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Argo Group International Holdings, Ltd. (NYSE:ARGO)
Q4 2020 Earnings Call
Feb 18, 2021, 10:00 a.m. ET

Contents:

  • Prepared Remarks
  • Questions and Answers
  • Call Participants

Prepared Remarks:

Operator

Good day, and welcome to the Argo Group Fourth Quarter 2020 Earnings Conference Call. [Operator Instructions]

I would now like to turn the conference over to Brett Shirreffs. Please go ahead, sir.

Brett Shirreffs -- Head of Investor Relations

Thanks, and good morning. Welcome to Argo Group's conference call for the fourth quarter of 2020. After the market closed last night, we issued a press release on our earnings, which is available in the Investors section of our website at www.argogroup.com, and was filed with the SEC. Presenting on today's call is Kevin Rehnberg, Chief Executive Officer; and Jay Bullock, Chief Financial Officer.

As the operator mentioned, this call is being recorded. As a result of this conference call, Argo management may make comments that reflect their intentions, beliefs and expectations for the future. Such forward-looking statements are qualified by the inherent risks and uncertainties surrounding future expectations generally, and may materially differ from actual future results, involving any one or more of such statements.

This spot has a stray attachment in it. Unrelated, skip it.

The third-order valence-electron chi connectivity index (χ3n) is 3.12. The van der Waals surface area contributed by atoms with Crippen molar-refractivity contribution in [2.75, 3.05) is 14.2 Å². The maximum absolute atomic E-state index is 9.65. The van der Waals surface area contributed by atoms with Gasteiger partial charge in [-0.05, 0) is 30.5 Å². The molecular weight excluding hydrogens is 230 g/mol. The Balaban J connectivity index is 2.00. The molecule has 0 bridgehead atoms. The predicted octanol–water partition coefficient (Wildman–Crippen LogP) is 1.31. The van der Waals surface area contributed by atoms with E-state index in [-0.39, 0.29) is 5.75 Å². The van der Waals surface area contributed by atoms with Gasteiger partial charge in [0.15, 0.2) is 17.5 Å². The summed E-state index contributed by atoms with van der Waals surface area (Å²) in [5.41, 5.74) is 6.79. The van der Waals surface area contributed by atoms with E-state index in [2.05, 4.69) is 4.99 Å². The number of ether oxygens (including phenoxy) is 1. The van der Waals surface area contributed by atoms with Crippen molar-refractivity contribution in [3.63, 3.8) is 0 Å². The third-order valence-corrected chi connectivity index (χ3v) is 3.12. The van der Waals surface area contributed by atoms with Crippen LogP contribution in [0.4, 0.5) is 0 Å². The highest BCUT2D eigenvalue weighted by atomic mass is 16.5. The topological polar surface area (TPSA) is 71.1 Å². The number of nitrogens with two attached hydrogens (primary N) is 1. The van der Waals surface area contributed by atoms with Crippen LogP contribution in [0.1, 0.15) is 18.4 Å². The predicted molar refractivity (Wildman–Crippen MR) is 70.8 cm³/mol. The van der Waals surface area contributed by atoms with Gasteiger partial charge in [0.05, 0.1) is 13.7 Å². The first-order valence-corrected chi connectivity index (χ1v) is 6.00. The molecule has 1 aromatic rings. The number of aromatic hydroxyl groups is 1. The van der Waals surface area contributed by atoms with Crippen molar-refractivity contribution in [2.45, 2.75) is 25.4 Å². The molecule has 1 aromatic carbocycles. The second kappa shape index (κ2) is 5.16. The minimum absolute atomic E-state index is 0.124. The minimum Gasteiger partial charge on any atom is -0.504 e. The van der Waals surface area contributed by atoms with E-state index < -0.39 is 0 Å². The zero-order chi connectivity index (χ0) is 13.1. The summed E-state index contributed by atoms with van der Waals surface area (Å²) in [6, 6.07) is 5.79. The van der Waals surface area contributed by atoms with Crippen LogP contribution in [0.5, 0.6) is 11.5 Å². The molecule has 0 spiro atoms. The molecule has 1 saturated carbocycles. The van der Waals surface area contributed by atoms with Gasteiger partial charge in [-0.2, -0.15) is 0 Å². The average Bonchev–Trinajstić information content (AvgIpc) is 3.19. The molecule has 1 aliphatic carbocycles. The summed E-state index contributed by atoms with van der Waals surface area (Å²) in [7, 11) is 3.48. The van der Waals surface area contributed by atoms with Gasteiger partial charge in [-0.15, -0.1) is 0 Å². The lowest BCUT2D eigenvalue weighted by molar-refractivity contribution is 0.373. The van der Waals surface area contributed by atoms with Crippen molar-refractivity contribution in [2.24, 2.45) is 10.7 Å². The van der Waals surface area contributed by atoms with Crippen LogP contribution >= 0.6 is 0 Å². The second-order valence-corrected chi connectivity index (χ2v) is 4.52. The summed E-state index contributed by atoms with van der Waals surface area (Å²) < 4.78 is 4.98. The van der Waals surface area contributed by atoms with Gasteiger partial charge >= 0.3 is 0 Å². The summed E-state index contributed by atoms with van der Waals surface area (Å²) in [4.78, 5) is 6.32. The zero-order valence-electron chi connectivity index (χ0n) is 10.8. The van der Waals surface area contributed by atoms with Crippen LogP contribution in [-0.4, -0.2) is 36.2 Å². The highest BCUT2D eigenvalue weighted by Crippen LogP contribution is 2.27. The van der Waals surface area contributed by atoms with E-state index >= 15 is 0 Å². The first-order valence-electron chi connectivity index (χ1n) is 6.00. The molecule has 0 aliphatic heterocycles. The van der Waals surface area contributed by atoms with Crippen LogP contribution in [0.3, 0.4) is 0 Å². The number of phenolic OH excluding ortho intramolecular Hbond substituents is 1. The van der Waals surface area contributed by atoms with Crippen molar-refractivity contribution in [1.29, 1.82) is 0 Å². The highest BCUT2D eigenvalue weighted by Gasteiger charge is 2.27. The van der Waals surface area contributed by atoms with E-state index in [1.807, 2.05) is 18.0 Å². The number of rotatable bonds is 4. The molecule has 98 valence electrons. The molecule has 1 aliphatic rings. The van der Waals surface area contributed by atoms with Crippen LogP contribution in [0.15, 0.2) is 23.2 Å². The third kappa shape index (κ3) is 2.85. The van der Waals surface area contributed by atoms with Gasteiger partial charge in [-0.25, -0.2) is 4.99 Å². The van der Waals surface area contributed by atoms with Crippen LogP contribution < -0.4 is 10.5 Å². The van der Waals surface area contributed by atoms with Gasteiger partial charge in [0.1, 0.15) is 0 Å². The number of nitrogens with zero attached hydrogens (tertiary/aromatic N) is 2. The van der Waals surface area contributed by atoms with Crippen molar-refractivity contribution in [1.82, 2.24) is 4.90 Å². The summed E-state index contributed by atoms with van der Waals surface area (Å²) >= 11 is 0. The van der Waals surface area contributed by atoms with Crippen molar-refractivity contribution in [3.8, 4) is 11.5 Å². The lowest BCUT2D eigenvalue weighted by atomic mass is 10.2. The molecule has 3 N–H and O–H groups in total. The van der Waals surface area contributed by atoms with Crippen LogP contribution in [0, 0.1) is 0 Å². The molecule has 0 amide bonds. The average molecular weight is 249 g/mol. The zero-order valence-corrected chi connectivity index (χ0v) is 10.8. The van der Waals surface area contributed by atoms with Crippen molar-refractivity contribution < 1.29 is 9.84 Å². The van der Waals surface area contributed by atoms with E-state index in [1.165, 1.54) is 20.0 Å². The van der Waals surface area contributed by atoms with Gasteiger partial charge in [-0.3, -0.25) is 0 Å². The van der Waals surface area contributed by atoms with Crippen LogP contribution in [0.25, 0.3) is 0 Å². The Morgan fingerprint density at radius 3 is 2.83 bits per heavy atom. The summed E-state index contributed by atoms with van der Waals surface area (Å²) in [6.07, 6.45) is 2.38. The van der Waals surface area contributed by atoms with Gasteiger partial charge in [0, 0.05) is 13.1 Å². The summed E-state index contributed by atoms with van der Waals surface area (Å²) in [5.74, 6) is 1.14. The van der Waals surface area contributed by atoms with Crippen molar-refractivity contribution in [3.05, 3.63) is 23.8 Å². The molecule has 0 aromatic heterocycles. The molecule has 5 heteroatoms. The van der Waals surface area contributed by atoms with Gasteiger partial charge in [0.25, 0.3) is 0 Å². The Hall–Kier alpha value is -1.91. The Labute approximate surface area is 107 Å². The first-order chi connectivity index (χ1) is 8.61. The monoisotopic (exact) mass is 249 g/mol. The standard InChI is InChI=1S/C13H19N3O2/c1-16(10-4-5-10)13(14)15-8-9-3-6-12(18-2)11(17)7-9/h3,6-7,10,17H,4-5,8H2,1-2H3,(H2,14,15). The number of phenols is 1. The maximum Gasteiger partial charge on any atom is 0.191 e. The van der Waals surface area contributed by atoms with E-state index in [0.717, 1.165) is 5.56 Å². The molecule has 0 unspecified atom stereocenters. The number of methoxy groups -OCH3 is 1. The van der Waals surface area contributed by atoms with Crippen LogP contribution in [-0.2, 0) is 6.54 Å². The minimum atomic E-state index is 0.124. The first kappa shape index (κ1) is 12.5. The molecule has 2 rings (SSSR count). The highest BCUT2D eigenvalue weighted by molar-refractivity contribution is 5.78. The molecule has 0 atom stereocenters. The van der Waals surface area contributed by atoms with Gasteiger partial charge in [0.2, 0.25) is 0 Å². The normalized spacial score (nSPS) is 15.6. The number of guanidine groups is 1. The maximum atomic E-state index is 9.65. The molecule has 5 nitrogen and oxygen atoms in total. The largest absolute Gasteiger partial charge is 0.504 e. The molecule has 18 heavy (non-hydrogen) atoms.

Argo Group undertakes no obligation to publicly update forward-looking statements as a result of events or developments subsequent to this call. For a more detailed discussion of such risks and uncertainties, please see Argo Group's filings with the SEC. Also note, that we will be referring to certain non-GAAP financial information. More information regarding the non-GAAP financial measures are provided within our earnings release.

I will now turn the call over to Kevin Rehnberg, Chief Executive Officer of Argo Group.

Kevin J. Rehnberg -- Chief Executive Officer

Good morning, and thank you for the introduction, Brett. Welcome to everyone on the call. The last 12 months have been a period of dramatic change for all of us as we have had to adapt to new ways of working and living. This has created a number of challenges and opportunities as we manage through this period. Despite these challenges, and by embracing these opportunities, I'm proud of the Argo team's continued effective engagement with customers and producers, reinforcing our position as a go-to specialty insurer. These challenges have not impacted our strategic focus or impeded progress as we have advanced on a number of our key objectives over the last 12 months.